Five well-kept secrets of contractors — and why PreFix is different.

 

Google “Do contractors work on commission?” You won’t find much. In fact, that may be the case with every bit of information you’re about to read. Because these unspoken norms have long benefited contractors and builders, they’ve been carefully covered up, systematically obscured. Until now. Our Home Managers tell all in an exposé that dares to put plainly what no one else in the industry will.

 

1. They mark up parts.

Markup is the amount added to the cost of a product in order for the contractor to cover all costs and make a hefty profit. While there’s no industry standard, it’s common to see a 1.25 to 1.5 markup. That means you could be footing the bill for upwards of 150% of the actual cost of the part. 

To be frank, this estimate is conservative. It’s not unusual to see markups as high as 300 to 500%, especially on smaller jobs. Sure, you would notice a water heater priced at thousands more dollars than it should be. But a faucet? Not a big-ticket item in the overall bill, even when that faucet costs five times its face value. 

At PreFix, we pass along the wholesale price of parts to our clients. Because our business model doesn’t rely on markup, you pay what we pay, no matter the size of the job.

 

2. They work on commission.

When technicians come to your house, they’re typically paid a small hourly salary plus commission on service and parts. That means their paycheck largely depends on how much extra stuff they can sell you. Inflating the severity of an issue or encouraging unnecessary repairs is a given in this service model. It’s not personal — it spells out survival in an inherently exploitative system. Work done in November will likely be more extensive (and expensive) than other times of year, since late-in-the-year commission means more money for the holidays. 

Repair companies may even agree to the following deal with appliance providers: The company receives a large discount on units in exchange for pushing that particular brand to customers. But the money saved in this transaction is pocketed by the repair company — the customer pays full price for the unit. There’s no guarantee, either, that the appliance brand is the best on the market.

Our service model is different. Our Home Managers are paid competitive, consistent, full-time wages, which gives them no incentive to upsell or persuade you. Our sole objective is to help you save money on products we genuinely stand behind.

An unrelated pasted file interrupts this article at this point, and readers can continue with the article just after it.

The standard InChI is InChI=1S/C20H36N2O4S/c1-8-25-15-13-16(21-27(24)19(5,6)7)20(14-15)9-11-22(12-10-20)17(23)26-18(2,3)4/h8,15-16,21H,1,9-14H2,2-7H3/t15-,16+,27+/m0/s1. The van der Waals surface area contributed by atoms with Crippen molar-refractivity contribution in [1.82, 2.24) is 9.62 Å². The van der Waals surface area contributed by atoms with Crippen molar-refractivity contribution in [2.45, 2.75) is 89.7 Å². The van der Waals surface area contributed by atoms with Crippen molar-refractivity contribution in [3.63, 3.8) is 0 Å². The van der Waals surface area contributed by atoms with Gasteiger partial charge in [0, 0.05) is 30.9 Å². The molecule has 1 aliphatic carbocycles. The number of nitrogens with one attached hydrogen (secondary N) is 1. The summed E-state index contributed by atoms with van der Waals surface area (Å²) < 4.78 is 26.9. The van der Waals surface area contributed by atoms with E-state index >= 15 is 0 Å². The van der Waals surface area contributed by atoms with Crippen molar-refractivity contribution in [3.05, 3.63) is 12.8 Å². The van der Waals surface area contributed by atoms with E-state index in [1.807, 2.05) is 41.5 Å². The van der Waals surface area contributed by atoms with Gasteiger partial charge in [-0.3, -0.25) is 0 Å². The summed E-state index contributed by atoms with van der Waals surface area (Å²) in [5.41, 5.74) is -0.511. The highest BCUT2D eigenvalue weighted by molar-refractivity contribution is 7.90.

3. They cut corners.

Less reputable contractors will take advantage of their clients’ inability to judge the quality of their work. Maybe they’ll use subpar materials, employ unqualified labor, or paper over structural problems that will take time to fix. And once they’ve been paid, they have no incentive to fix shoddy workmanship.

This is true, in part, due to overly ambitious scheduling. If a technician or team runs into a time-consuming snag, their company loses money on other jobs it could be working. Contractors are expected to move quickly and complete a job by whatever means possible.

That’s never the case with PreFix. As a trusted local business, we make the most of your resources while demonstrating the highest level of craftsmanship and integrity. Because Home Managers maintain a personal relationship with you, they become a part of your life. They visit every few months, at least. To cut corners would be bad business practice — and would go against everything we stand for.

 

4. Just because they’re licensed doesn’t mean they’re good.

There are plenty of people out there with a pickup truck and a tape measure. There are also plenty of people with a license. When it comes to electricians, plumbers, and HVAC technicians, the journey to licensure looks like this: apprentice, journeyman, and, finally, master. To make it to the next level, candidates must accrue a certain number of hours on the job and take a credentialing test. 

Although this, in theory, is a great system — one born alongside the noble guilds of the 11th century — impatient trainers can easily modify timesheets to look like their apprentice has more experience than they do. All that’s to say, “licensed” does not mean reputable, scrupulous, or knowledgeable.

Even when dealing with licensed pros, homeowners should seek referrals from past and current clients. Beyond PreFix’s excellent reputation, our comprehensive training program ensures each and every one of our Home Managers has the expertise to not just do the job, but to do it well.

 

 

5. The money you pay goes to the company, not the worker. 

If a technician is working under a larger-name company, he’ll owe them a huge percentage of his payout for the honor. Even if the person or team who visits your home does exceptional work, they still won’t earn the lion’s share of the check. More likely, though, your contractor won’t do his best work knowing it’s not his name or profit on the line. 

On the flipside, PreFix Home Managers are paid competitive W-2 wages. You’ll be working with an expert Home Manager Team made up of full-time PreFix employees — not random craftsmen hired on the cheap and lightly vetted. Plus, everyone is a part owner in PreFix, meaning they have a personal interest in the company’s reputation and endurance.